It was nice to be able to see how popular a book was by looking at the old date stamps. Now, usage information is gathered, invisibly, by the library computer and is more about us than the books!

  2. YorkStories

    Thanks for the info Andy :)

  3. my family all went to the library and had books out. I loved the childrens library, spend ages in there. My mother was in the adult library and I would go in there with her too. Often being allowed to take a book home from the non fiction section.
    There was a section where newspapers could be read if I remember correctly.
    It cost us a penny (240 to the pound then) to join for 2 years.
    I wonder if children are encouraged to go there nowadays. Perhaps schools could tell children what a good place it is to go.
    People could go and browse newspapers also.
    I hope York parents will make every effort to go with their children and to read themselves in this day and age of tv and radio etc.

  4. My first library was in Rawcliffe.. My mum used to take me when i was very young, 6/7 say, before i graduated to going on my own. [this must be early 70s looking back..]

    I can remember the slope up to the doors, having to throw my weight a little into the act of opening the door against a heavy spring, the coconut style matting in the entrance, the murmured conversations and my quiet awe at the staff who were entrusted to look after all these books. I can remember the childrens section, and graduating from that section to the ‘adult’ section as the years passed.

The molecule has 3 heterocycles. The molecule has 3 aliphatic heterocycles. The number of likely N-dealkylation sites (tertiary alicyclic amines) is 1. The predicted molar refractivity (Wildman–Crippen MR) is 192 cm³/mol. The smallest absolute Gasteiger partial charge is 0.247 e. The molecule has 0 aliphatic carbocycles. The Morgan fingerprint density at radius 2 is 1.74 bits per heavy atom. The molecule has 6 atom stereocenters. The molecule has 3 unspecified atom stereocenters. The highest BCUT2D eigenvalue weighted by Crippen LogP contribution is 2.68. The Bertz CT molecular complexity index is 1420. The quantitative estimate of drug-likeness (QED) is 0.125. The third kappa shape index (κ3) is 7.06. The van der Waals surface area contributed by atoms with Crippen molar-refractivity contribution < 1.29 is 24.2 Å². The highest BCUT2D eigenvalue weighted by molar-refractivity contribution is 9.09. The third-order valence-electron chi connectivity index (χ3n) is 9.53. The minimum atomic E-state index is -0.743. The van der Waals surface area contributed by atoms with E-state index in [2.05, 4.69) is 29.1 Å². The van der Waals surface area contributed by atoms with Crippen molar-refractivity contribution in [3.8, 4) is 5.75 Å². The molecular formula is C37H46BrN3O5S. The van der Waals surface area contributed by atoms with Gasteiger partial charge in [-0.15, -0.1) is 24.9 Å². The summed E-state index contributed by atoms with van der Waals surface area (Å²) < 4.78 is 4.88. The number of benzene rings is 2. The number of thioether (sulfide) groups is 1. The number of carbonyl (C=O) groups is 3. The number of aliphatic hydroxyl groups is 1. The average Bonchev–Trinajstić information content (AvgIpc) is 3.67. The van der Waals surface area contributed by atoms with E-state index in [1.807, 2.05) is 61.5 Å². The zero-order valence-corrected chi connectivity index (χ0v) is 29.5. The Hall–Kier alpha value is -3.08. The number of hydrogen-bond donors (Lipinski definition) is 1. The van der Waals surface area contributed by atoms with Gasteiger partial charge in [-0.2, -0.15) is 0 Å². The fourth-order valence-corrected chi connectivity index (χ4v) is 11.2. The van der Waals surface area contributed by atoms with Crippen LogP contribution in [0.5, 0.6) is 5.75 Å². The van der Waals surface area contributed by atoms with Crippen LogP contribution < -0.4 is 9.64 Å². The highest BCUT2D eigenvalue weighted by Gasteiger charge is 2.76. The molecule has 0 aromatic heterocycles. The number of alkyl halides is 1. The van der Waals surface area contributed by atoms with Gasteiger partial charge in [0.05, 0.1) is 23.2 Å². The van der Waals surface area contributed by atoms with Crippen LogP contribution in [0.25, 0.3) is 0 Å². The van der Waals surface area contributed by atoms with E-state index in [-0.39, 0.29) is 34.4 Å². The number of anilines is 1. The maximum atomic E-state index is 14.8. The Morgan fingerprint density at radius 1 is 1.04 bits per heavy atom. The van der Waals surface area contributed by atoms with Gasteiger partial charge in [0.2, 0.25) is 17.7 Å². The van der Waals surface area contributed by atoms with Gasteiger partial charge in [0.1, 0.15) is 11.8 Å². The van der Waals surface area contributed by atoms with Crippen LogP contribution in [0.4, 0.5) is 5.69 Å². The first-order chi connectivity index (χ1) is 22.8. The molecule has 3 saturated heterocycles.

By my early teens, i used to go with my Dad to the central library, once every 3 weeks, on a Tuesday evening as i recall. The central library was a whole different league of bookish cathedral, with its marble floors and solid dark wood shelving, quiet efficient staff and a vast array of books. We’d search for the next set of books, spend some time in the reading room upstairs, maybe a few minutes in the reference library if my dad had a particularly troublesome crossword clue to solve, before leaving just before it closed…

    In the subsequent years i very, very occasionally stumbled across a Science Fiction author i hadn’t read, which is a testament to the libraries of the 70s, even a provincial library could satisfy the literary thirst of a teenage boy and a complete introduction to any genre you care to name..